enfrdeitptrues

Silifke

Hits: 86

SilifkeLike most places in Turkey, Silifke, the small province town and capital of the like-named province, has roots that go back far in history. It was founded in the 3rd century BC by Seleucus I Nicator, one of the generals of Alexander the Great and called after him Seleucia ad Calycadnum. Calycadnum was at that time the name of the Göksu river that runs through the city. It was near Silifke that Frederic Barbarossa, the Emperor of the Holy Roman Empire met his end during the Third Crusade by drowning in the Göksu river.

The most prominent ruin in Silifke is that of the Temple of Jupiter-Zeus (Jupiter Tapınağı) which dates from the 2nd or 3rd century AD. Of the three Roman temples that once existed in Seleucia, the Temple of Jupiter is the only one which has survived to the present. The temple which is of the peripteros plan, stands on a podium. The fluted columns and the column bases in the south are in situ. The temple dates from the 2nd century AD, but was transformed into a christian basilica in the 5th century. The presence of storks on the single remaining column is the reason why locals call it also the Temple of Storks.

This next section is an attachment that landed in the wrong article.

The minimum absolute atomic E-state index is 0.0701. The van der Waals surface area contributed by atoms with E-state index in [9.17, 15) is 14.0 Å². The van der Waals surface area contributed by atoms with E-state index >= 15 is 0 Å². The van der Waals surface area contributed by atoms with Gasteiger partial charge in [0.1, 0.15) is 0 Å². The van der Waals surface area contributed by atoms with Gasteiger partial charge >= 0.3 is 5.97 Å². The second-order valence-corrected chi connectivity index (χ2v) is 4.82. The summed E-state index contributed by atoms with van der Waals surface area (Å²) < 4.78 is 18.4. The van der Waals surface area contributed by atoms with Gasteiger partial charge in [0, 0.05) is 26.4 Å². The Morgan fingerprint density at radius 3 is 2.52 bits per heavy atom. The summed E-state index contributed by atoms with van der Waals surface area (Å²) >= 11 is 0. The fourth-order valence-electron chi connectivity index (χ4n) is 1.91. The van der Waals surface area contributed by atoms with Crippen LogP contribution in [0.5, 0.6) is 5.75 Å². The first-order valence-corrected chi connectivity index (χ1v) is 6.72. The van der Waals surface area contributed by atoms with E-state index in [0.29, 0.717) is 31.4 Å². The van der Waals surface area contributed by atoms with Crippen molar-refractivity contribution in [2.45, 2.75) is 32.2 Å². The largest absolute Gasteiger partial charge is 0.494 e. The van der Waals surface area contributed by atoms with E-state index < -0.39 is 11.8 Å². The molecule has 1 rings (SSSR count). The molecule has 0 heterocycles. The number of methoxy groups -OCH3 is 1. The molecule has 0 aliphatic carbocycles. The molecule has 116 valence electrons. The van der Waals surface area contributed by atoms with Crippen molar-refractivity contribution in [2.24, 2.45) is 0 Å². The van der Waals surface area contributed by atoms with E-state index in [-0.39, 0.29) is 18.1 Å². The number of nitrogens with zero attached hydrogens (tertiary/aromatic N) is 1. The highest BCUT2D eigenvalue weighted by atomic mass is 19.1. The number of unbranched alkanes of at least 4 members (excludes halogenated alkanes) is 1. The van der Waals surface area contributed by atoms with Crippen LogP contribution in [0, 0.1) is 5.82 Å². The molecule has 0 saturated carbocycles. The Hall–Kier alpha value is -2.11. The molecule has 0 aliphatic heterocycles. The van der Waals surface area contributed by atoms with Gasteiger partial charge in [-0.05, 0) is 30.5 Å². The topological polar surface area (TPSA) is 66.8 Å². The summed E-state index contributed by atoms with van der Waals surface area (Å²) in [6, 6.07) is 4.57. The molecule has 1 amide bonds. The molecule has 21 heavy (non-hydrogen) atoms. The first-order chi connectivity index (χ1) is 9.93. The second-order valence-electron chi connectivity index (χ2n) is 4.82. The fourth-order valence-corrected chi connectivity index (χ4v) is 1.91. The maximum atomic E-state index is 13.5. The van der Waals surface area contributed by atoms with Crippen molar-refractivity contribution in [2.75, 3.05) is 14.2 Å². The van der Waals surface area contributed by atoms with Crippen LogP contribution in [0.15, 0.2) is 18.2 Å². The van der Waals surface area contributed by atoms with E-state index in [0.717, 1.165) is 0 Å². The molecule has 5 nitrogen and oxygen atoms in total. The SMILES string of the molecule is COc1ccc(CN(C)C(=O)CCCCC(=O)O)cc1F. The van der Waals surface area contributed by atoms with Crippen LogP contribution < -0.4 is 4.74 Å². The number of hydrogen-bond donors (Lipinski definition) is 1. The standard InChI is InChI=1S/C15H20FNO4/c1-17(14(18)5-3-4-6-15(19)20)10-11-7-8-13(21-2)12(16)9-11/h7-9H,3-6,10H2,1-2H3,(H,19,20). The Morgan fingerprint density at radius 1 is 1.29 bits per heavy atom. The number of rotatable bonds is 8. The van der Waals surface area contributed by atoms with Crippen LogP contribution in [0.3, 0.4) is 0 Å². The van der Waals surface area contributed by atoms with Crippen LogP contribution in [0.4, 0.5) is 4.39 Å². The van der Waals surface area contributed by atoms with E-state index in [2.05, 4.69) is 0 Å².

Silifke is about half an hour by dolmus from Kızkalesi. As we visited Silifke in 2004 only between buses, we didn't have time to pay a visit to the hilltop castle (Silefke Kalesi) that dominates the town.

On the road between Kızkalesi and Silifke, above the village of Narlıkuyu are the Chasms of Heaven and Hell (Cennet ve Cehennem Çökükleri) of which Cennet (Heaven) is the most impressive. To reach the cave inside the chasm itself, you need to descend the 452 hefty steps. About 300 m to the west of Heaven is the Wishing and Asthma Cave (Astım - Dilek Mağarası).

 

Share this

Submit to FacebookSubmit to Google PlusSubmit to TwitterSubmit to LinkedIn